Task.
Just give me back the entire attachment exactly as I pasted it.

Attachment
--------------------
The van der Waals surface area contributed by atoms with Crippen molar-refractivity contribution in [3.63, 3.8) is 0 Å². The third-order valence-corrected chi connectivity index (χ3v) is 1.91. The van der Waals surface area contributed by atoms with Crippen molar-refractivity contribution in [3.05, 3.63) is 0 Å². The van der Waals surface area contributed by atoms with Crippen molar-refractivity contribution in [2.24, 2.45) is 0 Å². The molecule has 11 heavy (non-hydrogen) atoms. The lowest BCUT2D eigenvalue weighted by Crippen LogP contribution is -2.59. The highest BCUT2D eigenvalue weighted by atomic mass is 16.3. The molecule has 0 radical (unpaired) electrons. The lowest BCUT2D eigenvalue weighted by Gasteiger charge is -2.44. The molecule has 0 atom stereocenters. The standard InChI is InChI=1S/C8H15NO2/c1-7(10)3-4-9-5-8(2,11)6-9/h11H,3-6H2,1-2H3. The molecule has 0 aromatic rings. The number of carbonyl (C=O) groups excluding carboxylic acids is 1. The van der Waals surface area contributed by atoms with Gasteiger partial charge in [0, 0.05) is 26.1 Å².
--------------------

The van der Waals surface area contributed by atoms with Crippen molar-refractivity contribution in [3.63, 3.8) is 0 Å². The third-order valence-corrected chi connectivity index (χ3v) is 1.91. The van der Waals surface area contributed by atoms with Crippen molar-refractivity contribution in [3.05, 3.63) is 0 Å². The van der Waals surface area contributed by atoms with Crippen molar-refractivity contribution in [2.24, 2.45) is 0 Å². The molecule has 11 heavy (non-hydrogen) atoms. The lowest BCUT2D eigenvalue weighted by Crippen LogP contribution is -2.59. The highest BCUT2D eigenvalue weighted by atomic mass is 16.3. The molecule has 0 radical (unpaired) electrons. The lowest BCUT2D eigenvalue weighted by Gasteiger charge is -2.44. The molecule has 0 atom stereocenters. The standard InChI is InChI=1S/C8H15NO2/c1-7(10)3-4-9-5-8(2,11)6-9/h11H,3-6H2,1-2H3. The molecule has 0 aromatic rings. The number of carbonyl (C=O) groups excluding carboxylic acids is 1. The van der Waals surface area contributed by atoms with Gasteiger partial charge in [0, 0.05) is 26.1 Å².